What do you think about a company that is prepared to phone you on a withheld number between 1.00am and 6.00am in order to sell you a burglar alarm?
Now think how much worse that experience would feel like if you were in your last few months of life or recently widowed and by yourself.
I’m sure our combined expletives would feature nicely in one of those edgy Channel 4 chat shows!
This is what the Information Commissioner’s Office (ICO) does for a living. Listens to consumer complaints on this stuff and enforces legislation through naming, shaming and fining. A righteous way to make a living for sure.
It has to be said that the type of businesses who find themselves in the ICO’s spotlight are the usual suspects. PPI claims, solar panels (a modern version of the double glazing stereotype?) and personal injuries. Some even have a go at selling nuisance call avoidance solutions!
The methodology has not changed in a generation. Diallers are loaded up and cranked to max then unleashed to perform a sales funnel numbers game. From the perpetrator’s perspective, repeated calls to the same prospects don’t worry them. Silent calls don’t worry them. The fact that opt-in is seldom granted by the prospect as a conscious choice, if at all, does not worry them.
Grinding out a result is all that matters. I’m not sure I’d even grace them by describing their approach as poor customer experience. They don’t even get on the chart in my books.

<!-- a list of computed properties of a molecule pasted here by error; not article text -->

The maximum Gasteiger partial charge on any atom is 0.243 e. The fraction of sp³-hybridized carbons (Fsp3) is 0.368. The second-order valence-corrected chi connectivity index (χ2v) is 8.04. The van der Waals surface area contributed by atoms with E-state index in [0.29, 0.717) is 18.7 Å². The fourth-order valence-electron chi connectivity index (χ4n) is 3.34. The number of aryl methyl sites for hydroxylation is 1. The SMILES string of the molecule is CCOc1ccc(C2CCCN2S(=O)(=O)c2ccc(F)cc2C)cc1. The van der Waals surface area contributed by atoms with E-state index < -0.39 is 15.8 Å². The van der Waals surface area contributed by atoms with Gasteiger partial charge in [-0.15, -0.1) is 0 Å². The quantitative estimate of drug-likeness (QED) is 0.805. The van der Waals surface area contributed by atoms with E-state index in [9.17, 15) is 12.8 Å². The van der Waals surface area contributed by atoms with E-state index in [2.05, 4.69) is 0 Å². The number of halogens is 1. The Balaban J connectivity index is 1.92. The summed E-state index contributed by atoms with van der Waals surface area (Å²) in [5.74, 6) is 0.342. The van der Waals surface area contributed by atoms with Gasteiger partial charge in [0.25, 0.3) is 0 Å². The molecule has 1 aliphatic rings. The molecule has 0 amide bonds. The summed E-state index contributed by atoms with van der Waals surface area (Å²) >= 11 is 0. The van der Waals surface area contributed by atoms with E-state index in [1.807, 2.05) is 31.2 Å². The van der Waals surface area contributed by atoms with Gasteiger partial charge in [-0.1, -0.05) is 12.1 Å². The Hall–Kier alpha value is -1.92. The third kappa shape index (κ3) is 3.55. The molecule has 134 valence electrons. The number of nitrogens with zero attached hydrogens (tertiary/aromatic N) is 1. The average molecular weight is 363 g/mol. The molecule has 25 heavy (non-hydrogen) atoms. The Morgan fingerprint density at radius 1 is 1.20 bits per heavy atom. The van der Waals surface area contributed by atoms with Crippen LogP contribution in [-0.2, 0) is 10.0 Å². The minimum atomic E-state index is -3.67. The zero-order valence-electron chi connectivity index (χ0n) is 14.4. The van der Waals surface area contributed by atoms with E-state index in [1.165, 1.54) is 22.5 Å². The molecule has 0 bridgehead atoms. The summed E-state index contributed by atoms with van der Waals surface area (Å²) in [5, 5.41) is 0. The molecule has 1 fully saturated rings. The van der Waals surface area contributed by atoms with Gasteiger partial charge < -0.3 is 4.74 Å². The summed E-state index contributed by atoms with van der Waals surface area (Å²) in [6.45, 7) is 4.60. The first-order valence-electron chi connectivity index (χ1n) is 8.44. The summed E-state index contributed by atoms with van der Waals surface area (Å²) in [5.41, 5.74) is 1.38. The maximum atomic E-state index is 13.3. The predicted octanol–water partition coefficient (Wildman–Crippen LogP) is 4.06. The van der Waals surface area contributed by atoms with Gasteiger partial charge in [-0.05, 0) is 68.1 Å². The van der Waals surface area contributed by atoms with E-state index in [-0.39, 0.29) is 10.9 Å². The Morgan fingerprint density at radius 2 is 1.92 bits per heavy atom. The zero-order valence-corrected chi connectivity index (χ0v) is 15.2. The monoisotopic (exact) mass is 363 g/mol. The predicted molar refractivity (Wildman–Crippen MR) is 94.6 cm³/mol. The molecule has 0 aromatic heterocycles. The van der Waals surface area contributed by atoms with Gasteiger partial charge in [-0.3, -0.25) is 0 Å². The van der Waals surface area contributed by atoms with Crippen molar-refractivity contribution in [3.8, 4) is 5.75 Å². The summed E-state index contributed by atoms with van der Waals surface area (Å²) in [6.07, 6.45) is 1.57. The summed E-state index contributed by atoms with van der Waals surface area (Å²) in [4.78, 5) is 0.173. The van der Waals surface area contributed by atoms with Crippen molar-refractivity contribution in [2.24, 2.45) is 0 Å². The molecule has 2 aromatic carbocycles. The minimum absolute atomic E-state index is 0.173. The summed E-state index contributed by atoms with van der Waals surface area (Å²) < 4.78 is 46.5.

So why are we even talking about them? Clearly you the reader belong to a reputable brand and are personally infused with customer centricity. ‘They might, but I certainly wouldn’t’. I hear you.
So here’s the thing. Nuisance calls are thankfully now looking like an endangered species. The burden of proof has dropped from ‘serious damage and distress’ to being a ‘nuisance’. Just that boosted ICO fines threefold in 2015. This year they are closing the loop on anonymity. Any outbound call has to provide caller identification. So consumers can more easily report those nuisance calls.
This might be news to you. Even running a reputable ‘warm call’ operation, artfully triggered through marketing automation scoring and any other smart technology to make your inside sales team sing, you will still need to ensure that your organisation’s identity is clearly promoted.
That’s the easy bit.
The bigger issue is the degree to which your prospect list meets the ICO's expectation for being fully qualified, based on conscious opt-in consent.
The ICO recently fined an online pharmacy for reselling customer data to third party brokers. This still might be an example where you feel it’s easy enough to ‘tut, tut’ disapprovingly. Selling customer names without their permission is not on.
But how about this? Here is the standard suggested by the ICO.
“The clearest way to obtain consent is to ask the customer to tick an opt-in box confirming they are happy to receive your marketing calls, faxes, texts or emails”.
How do you know every name that might eventually qualify for an inside sales call meets that standard? Does your website make it so clear? Many do not and instead expect the customer to notice that they need to opt-out of any future contact. It’s sneaky but commonplace.
For that matter how do you know that the lists you keep buying to bulk up your CRM universe are up to scratch? Right now can you evidence that you have made reasonable efforts to ensure customer opt-in was consciously obtained?
One day the ICO might send you a letter asking you to demonstrate that you are Data Protection compliant in your prospecting lists. That’s not a remote possibility. 1,000 such letters were sent last November. In the current climate I doubt they will be the last.